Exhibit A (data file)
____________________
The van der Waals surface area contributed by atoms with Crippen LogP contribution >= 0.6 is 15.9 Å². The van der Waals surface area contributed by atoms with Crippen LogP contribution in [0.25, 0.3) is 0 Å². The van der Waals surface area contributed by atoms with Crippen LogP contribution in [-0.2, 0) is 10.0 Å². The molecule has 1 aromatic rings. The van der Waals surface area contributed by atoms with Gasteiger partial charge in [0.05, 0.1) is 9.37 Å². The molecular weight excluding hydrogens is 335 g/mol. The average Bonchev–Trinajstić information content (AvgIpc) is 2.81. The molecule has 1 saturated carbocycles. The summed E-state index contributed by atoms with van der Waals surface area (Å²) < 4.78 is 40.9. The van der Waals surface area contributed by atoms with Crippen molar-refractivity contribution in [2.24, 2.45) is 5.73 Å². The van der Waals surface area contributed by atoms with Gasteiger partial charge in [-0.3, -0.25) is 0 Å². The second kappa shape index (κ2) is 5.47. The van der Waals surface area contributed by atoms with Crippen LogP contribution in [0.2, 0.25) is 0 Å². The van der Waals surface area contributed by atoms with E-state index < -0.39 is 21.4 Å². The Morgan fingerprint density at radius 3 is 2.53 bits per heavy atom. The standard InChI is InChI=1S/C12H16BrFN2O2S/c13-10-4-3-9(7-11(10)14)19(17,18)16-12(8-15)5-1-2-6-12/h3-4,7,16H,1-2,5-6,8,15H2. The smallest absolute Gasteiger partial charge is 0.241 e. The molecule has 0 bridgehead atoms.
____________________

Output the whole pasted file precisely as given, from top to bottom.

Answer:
The van der Waals surface area contributed by atoms with Crippen LogP contribution >= 0.6 is 15.9 Å². The van der Waals surface area contributed by atoms with Crippen LogP contribution in [0.25, 0.3) is 0 Å². The van der Waals surface area contributed by atoms with Crippen LogP contribution in [-0.2, 0) is 10.0 Å². The molecule has 1 aromatic rings. The van der Waals surface area contributed by atoms with Gasteiger partial charge in [0.05, 0.1) is 9.37 Å². The molecular weight excluding hydrogens is 335 g/mol. The average Bonchev–Trinajstić information content (AvgIpc) is 2.81. The molecule has 1 saturated carbocycles. The summed E-state index contributed by atoms with van der Waals surface area (Å²) < 4.78 is 40.9. The van der Waals surface area contributed by atoms with Crippen molar-refractivity contribution in [2.24, 2.45) is 5.73 Å². The van der Waals surface area contributed by atoms with Gasteiger partial charge in [-0.3, -0.25) is 0 Å². The second kappa shape index (κ2) is 5.47. The van der Waals surface area contributed by atoms with Crippen LogP contribution in [0.2, 0.25) is 0 Å². The van der Waals surface area contributed by atoms with E-state index < -0.39 is 21.4 Å². The Morgan fingerprint density at radius 3 is 2.53 bits per heavy atom. The standard InChI is InChI=1S/C12H16BrFN2O2S/c13-10-4-3-9(7-11(10)14)19(17,18)16-12(8-15)5-1-2-6-12/h3-4,7,16H,1-2,5-6,8,15H2. The smallest absolute Gasteiger partial charge is 0.241 e. The molecule has 0 bridgehead atoms.